December 23, 2003
FOOD (SAFETY) FOR THOUGHT WHEN DOING HOLIDAY COOKING
Charlotte, NC - While we’re busy making last-minute preparations and grocery lists for our holiday meals, many of us don’t think about food safety until a food-related illness affects a family member or us.
The Centers for Disease Control and Prevention (CDC) estimates that about 76 million people get sick, more than 300,000 are hospitalized and 5,000 die each year from foodborne illnesses. Raw animal products like meat and poultry, eggs and fish are the foods most likely to be contaminated, but raw fruit and vegetable products may also become contaminated because of exposure to dirty water or when fertilized with animal manure.
Taking a few simple precautions can help reduce the risk of foodborne diseases and give you one less thing to worry about this holiday season.
· Cook meats, poultry, fish and eggs thoroughly. Use a meat thermometer to measure the internal temperature of meats. This is a good way to be sure that it is cooked sufficiently to kill bacteria.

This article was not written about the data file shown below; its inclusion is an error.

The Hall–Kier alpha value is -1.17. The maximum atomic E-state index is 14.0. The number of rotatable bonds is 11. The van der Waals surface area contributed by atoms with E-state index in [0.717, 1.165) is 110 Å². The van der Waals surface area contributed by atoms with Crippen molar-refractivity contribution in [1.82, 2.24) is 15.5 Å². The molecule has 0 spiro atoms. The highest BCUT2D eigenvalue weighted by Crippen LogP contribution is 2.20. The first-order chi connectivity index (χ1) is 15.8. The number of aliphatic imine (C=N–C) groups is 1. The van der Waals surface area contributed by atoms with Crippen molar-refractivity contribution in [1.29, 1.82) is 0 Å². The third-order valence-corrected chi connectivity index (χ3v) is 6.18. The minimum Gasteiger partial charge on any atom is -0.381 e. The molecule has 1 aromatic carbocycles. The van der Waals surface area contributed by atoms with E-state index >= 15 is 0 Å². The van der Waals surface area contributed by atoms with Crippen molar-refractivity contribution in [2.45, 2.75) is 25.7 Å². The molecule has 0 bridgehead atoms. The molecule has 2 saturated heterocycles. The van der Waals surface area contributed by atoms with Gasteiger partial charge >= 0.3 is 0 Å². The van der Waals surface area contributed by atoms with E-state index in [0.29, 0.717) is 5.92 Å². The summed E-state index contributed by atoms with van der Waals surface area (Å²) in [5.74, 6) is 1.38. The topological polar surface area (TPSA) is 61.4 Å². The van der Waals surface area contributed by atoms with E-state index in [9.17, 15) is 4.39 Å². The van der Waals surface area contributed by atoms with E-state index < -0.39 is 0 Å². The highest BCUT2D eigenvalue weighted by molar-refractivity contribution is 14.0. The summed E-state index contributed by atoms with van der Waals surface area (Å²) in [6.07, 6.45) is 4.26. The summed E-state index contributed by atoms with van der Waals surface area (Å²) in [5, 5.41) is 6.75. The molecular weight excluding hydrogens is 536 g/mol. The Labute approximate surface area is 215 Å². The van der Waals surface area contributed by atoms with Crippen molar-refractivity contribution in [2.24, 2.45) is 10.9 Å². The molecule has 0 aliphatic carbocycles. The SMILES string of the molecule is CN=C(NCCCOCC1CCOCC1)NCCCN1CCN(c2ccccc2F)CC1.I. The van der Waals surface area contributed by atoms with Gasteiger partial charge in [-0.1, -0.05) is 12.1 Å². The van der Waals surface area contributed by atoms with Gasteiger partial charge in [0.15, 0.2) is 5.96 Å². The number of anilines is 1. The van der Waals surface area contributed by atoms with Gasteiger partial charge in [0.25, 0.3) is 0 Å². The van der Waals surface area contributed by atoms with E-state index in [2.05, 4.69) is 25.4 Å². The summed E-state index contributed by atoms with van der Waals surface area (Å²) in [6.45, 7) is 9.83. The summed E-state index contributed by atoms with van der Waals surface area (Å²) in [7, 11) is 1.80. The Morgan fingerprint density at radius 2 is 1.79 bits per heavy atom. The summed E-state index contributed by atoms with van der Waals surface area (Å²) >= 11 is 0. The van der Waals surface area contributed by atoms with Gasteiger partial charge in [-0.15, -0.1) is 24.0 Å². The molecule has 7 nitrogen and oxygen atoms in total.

· Separate foods to prevent cross-contamination. Wash hands, utensils, and cutting boards after they have been in contact with raw meat or poultry and before they touch another food. Put cooked meat on a clean platter, rather than back on one that held the raw meat.
· Keep it clean. Don’t be the source of foodborne disease or other illnesses. Wash your hands thoroughly with soap and water before preparing and/or eating food. Avoid preparing food for others if you are sick.
· Keep hot foods hot and cold foods cold. Bacteria can grow quickly at room temperature, so refrigerate leftover foods if they are not going to be eaten within two hours.